This chapter discusses emerging issues in event management with a focus on small-scale events. The author reflects on managerial approaches to stakeholder involvement and…
This chapter discusses emerging issues in event management with a focus on small-scale events. The author reflects on managerial approaches to stakeholder involvement and engagement, and underlines the complexity of strategy formulation for destination development planning. This contribution also provides advanced conceptual instruments for event marketing as guiding principles that permeate destination-marketing strategies. In addition, the author investigates the role and nature of sponsorship linked to enhancing the value of small-scale events and highlights fundamental issues in developing a marketing management model for place marketing and the key drivers of event management strategies involving sponsors and event participants.
The librarian and researcher have to be able to uncover specific articles in their areas of interest. This Bibliography is designed to help. Volume IV, like Volume III…
The librarian and researcher have to be able to uncover specific articles in their areas of interest. This Bibliography is designed to help. Volume IV, like Volume III, contains features to help the reader to retrieve relevant literature from MCB University Press' considerable output. Each entry within has been indexed according to author(s) and the Fifth Edition of the SCIMP/SCAMP Thesaurus. The latter thus provides a full subject index to facilitate rapid retrieval. Each article or book is assigned its own unique number and this is used in both the subject and author index. This Volume indexes 29 journals indicating the depth, coverage and expansion of MCB's portfolio.
This study examines the performance consequences of pay dispersion in publicly listed firms in Turkey for the period 2009–2013. Our study focuses on vertical pay…
This study examines the performance consequences of pay dispersion in publicly listed firms in Turkey for the period 2009–2013. Our study focuses on vertical pay dispersion, which reflects intra-firm and vertical differences between pay at two important hierarchical levels: top executive level and lower hierarchical level. The author intends to present arguments based on equity theory and tournament theory and will propose two contradictory hypotheses to test them within the context of an emerging market. Results provided in the present study confirm that pay dispersion between executives and employees has a positive impact on a firm’s profitability in Turkey. Our study contributes current empirical evidence by examining vertical pay dispersion in an emerging country context, which may have a different cultural orientation and societal-wide assumptions concerning fairness, power, and disparities, relative to its developed country counterparts.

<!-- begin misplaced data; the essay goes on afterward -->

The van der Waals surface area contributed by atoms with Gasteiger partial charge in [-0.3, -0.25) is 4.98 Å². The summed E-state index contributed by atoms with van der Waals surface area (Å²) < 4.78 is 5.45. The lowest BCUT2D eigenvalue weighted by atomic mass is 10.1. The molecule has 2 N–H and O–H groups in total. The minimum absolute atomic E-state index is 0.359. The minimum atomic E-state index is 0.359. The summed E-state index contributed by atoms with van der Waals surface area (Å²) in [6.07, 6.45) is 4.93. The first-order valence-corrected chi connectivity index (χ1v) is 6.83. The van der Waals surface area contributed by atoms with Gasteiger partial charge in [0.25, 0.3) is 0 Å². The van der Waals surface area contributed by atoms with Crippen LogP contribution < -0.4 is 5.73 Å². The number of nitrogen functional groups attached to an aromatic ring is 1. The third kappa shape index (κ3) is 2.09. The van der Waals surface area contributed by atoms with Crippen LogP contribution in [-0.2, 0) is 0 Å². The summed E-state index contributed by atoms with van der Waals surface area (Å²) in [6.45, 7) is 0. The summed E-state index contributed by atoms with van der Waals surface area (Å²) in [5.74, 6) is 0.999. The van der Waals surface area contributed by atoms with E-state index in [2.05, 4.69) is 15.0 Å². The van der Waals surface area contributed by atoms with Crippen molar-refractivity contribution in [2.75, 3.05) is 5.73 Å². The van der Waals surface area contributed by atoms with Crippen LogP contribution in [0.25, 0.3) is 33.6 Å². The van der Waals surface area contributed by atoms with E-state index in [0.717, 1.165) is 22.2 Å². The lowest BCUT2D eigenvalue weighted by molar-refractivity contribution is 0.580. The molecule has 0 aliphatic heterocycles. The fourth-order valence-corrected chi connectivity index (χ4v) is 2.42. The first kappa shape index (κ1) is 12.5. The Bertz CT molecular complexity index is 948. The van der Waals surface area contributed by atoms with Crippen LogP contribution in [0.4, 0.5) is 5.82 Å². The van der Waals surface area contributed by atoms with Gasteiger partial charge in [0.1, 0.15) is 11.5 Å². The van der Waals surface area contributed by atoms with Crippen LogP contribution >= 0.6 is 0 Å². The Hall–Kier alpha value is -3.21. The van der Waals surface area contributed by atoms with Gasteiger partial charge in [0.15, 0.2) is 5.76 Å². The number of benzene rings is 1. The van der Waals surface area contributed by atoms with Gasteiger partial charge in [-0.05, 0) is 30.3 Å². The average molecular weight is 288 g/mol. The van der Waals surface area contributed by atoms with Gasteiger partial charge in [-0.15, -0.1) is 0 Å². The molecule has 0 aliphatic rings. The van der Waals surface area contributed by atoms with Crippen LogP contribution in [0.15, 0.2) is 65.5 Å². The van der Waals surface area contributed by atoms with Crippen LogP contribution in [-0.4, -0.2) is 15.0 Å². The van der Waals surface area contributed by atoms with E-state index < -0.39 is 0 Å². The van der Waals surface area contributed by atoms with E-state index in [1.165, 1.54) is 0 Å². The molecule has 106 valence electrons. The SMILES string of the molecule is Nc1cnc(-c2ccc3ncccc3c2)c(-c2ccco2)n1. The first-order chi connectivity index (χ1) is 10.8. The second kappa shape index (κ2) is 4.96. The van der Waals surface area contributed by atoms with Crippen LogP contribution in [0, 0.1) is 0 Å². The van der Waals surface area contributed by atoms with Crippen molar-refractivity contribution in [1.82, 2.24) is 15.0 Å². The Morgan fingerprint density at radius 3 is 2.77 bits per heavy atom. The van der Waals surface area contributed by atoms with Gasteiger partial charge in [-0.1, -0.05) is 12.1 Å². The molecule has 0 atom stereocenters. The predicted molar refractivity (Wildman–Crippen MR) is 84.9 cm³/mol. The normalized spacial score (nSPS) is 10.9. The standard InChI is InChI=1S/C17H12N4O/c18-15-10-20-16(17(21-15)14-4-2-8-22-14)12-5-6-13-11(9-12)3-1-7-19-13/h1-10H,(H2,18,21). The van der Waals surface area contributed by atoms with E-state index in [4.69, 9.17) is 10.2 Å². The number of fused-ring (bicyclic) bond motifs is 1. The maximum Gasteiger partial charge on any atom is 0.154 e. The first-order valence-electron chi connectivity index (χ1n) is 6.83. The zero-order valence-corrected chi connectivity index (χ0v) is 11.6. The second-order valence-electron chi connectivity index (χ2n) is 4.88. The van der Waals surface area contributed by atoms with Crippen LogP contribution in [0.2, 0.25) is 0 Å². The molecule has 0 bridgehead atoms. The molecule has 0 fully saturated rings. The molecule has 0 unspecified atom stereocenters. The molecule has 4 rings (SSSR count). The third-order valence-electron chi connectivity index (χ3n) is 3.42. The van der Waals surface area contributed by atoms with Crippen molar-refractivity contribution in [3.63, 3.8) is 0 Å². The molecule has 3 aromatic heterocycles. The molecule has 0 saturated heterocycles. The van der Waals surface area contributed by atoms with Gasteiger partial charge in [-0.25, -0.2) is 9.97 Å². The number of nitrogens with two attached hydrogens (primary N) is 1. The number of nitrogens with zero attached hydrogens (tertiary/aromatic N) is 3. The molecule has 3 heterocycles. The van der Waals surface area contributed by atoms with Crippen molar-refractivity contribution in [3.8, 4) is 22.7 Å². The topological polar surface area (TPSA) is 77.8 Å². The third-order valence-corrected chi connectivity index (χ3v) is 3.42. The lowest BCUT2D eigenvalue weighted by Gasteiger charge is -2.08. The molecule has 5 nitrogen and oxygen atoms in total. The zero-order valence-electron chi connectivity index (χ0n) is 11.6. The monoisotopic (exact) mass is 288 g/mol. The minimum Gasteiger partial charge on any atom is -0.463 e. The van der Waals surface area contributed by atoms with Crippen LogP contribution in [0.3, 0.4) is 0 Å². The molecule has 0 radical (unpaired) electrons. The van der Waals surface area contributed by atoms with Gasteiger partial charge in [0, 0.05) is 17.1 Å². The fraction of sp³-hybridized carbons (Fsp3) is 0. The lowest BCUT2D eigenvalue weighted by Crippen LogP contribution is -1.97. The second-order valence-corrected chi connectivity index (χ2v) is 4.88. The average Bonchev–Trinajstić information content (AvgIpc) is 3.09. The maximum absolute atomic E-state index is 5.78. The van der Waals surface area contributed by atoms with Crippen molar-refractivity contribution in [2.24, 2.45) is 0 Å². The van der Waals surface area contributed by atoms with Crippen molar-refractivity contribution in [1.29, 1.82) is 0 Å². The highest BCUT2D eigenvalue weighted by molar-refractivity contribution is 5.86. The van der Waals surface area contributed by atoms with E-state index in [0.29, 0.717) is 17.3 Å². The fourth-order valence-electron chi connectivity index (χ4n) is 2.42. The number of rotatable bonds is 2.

The Sanitary Committee of a certain County Council, strong with the strength of recent creation, have lately been animated by a desire to distinguish themselves in some way, and, proceeding along the lines of least resistance, they appear to have selected the Public Analyst as the most suitable object for attack. The charge against this unfortunate official was not that he is incompetent, or that he had been in any way negligent of his duties as prescribed by Act of Parliament, but simply and solely that he has the temerity to reside in London, which city is distant by a certain number of miles from the much favoured district controlled by the County Council aforesaid. The committee were favoured in their deliberations by the assistance of no less an authority than the “Principal” of a local “Technical School”;—and who could be more capable than he to express an opinion upon so simple a matter? This eminent exponent of scientific truths, after due and proper consideration, is reported to have delivered himself of the opinion that “scientifically it would be desirable that the analyst should reside in the district, as the delay occasioned by the sending of samples of water to London is liable to produce a misleading effect upon an analysis.” Apparently appalled by the contemplation of such possibilities, and strengthened by another expression of opinion to the effect that there were as “good men” in the district as in London, the committee resolved to recommend the County Council to determine the existing arrangement with the Public Analyst, and to appoint a “local analyst for all purposes.” Thus, the only objection which could be urged to the employment of a Public Analyst resident in London was the ridiculous one that the composition of a sample of water was likely to seriously alter during the period of its transit to London, and this contention becomes still more absurd when it is remembered that the examination of water samples is no part of the official duty of a Public Analyst. The employment of local scientific talent may be very proper when the object to be attained is simply the more or less imperfect instruction of the rising generation in the rudiments of what passes in this country for “technical education”; but the work of the Public Analyst is serious and responsible, and cannot be lightly undertaken by every person who may be acquainted with some of the uses of a test‐tube. The worthy members of this committee may find to their cost, as other committees have found before them, that persons possessing the requisite knowledge and experience are not necessarily indigenous to their district. Supposing that the County Council adopts the recommendation, the aspirations of the committee may even then be strangled in their infancy, as the Local Government Board will want to know all about the matter, and the committee will have to give serious and valid reasons in support of their case.